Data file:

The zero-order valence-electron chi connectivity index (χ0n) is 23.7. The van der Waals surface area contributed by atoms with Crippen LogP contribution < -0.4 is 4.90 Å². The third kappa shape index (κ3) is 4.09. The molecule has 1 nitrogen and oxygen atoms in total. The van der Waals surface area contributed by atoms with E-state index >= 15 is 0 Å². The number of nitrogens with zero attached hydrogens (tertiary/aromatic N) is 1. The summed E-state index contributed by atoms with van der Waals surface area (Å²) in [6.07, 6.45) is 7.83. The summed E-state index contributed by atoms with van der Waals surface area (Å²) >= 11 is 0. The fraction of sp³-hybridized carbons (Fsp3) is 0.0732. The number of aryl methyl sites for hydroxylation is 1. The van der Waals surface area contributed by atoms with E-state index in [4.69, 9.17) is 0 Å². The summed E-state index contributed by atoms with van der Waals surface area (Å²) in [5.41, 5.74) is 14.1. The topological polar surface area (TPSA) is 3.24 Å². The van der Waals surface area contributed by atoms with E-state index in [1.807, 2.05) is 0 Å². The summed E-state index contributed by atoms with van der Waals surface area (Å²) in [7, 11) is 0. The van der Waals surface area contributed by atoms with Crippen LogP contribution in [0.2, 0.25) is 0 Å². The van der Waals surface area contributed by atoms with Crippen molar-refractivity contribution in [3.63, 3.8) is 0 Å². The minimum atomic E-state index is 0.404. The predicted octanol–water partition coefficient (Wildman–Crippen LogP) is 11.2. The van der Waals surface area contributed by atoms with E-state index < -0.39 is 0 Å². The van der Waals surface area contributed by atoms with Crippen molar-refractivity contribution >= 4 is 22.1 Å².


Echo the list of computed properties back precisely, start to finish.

The zero-order valence-electron chi connectivity index (χ0n) is 23.7. The van der Waals surface area contributed by atoms with Crippen LogP contribution < -0.4 is 4.90 Å². The third kappa shape index (κ3) is 4.09. The molecule has 1 nitrogen and oxygen atoms in total. The van der Waals surface area contributed by atoms with E-state index >= 15 is 0 Å². The number of nitrogens with zero attached hydrogens (tertiary/aromatic N) is 1. The summed E-state index contributed by atoms with van der Waals surface area (Å²) in [6.07, 6.45) is 7.83. The summed E-state index contributed by atoms with van der Waals surface area (Å²) >= 11 is 0. The fraction of sp³-hybridized carbons (Fsp3) is 0.0732. The number of aryl methyl sites for hydroxylation is 1. The van der Waals surface area contributed by atoms with E-state index in [4.69, 9.17) is 0 Å². The summed E-state index contributed by atoms with van der Waals surface area (Å²) in [5.41, 5.74) is 14.1. The topological polar surface area (TPSA) is 3.24 Å². The van der Waals surface area contributed by atoms with E-state index in [1.807, 2.05) is 0 Å². The summed E-state index contributed by atoms with van der Waals surface area (Å²) in [7, 11) is 0. The van der Waals surface area contributed by atoms with Crippen LogP contribution in [0.2, 0.25) is 0 Å². The van der Waals surface area contributed by atoms with Crippen molar-refractivity contribution in [3.63, 3.8) is 0 Å². The minimum atomic E-state index is 0.404. The predicted octanol–water partition coefficient (Wildman–Crippen LogP) is 11.2. The van der Waals surface area contributed by atoms with E-state index < -0.39 is 0 Å². The van der Waals surface area contributed by atoms with Crippen molar-refractivity contribution >= 4 is 22.1 Å².